What is the cause of de-realization? The substitution of digital for analog and virtual for physical over the last two generations is surely part of it, but its roots go much deeper. The protests of J.D. Salinger and the Beats over the phoniness of modern life long predate the Information Age, as do “spiritual” teachings like “You are not your body,” and “The world is but an illusion.” Both deny life and repudiate the gift of incarnation. (A truer teaching would be, “You are not only this body.” Truer still would be, “In this moment, you very much are this body.”) Anti-worldly teachings grapple with de-realization but are not its prime cause.

To illuminate the issue further, let’s turn again to Le Guin. Ged speaks to Arren of what has gone wrong in the world: an “upsetting of the balance.” Arren asks the cause of it. Ged says, “An unmeasured desire for life.”

“For life? But it isn’t wrong to want to live.”

“No. but when we crave power over life, endless wealth, unassailable safety, immortality, then desire becomes greed. And if knowledge allies itself to that greed, then comes evil. Then the balance of the world is destroyed, and ruin weighs heavy on the scale.”

Power over life. Endless wealth. Unassailable safety. What a good description of the priorities of America over my lifetime, with its full spectrum dominance and homeland security, its explosion of (financial) wealth, lockdowns, total information awareness, the incursion of “liability” into every corner of public life, and the removal of all the fun playground equipment. The roping off with police tape of all the playgrounds during the pandemic was nothing new, really, just the logical extension of a long trend.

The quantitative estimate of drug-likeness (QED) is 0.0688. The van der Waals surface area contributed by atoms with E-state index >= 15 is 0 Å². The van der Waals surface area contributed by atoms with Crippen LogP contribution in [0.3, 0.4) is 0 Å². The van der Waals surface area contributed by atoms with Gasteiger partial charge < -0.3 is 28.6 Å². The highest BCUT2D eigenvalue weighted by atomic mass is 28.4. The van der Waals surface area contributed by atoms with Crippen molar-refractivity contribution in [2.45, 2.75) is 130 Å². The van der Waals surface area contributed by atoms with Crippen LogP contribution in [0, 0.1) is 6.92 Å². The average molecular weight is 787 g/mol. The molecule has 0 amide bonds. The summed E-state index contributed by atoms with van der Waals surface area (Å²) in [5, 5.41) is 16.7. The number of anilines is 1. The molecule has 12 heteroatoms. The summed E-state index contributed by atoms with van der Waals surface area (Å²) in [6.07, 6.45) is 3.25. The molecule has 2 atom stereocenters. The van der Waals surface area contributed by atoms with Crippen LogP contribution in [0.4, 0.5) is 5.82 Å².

A ruined wizard explains the price to be paid to conquer death. “What can you buy life with, but life?” His condition is both pitiable and contemptible. He is maimed, filthy, and ragged; his magic is gone; he is addicted to a horrible escapist drug. He demonstrates what we see in our own society, that the quest for power over death achieves only its ironic opposite: the degeneration of life.

As I said in my previous essay,

Safety first shrinks the horizons of possibility. What starts as caution becomes comfort, then habit, then a prison. The prisoner carries the key in his back pocket, taking comfort in his pretend helplessness. I’m not lecturing you, I’m speaking from personal experience. One feels less and less alive. What is there to live for, confined to the fortress, looking wistfully out the windows at a lush but distant landscape?

The Earthsea series offers perhaps the most compelling and metaphysically satisfying account of magic of any fantasy novel, although it does bear some affinity for Tolkein’s conception of magic being a function of voice, song, and word. For Le Guin, magic (a word she rarely uses, favoring rather wizardry or magery) is about the true names of things. As the magic drains away through the hole in the world, wizards forget the names, chanters forget the songs, artisans forget the crafts, life loses its luster, and everyone goes through the motions of existence. Here too is a parallel to our own society. I just read that China is about to launch its first hyperloop, a mag-lev train between Hangzhou and Shanghai that travels at 1000km/h. Such a project seems impossible for America today. What is wizardry in the real world? It is to make something happen outside of an existing, inertial course. It is to bring something new to the world. It is technology. It is the exercise of our creative powers to alter reality. And, while technology in the West is certainly still progressing, it seems somehow impotent to accomplish anything really worthwhile, certainly anything on the scale of the problems that afflict us. Our magic isn’t working anymore.

Such powers, of course, can be used for good or for ill. Ged speaks of the need for restraint, lest the wanton use of wizardry upset the balance. Call the mage wind here, and all winds everywhere are altered. Each act has consequences. Le Guin has Ged say: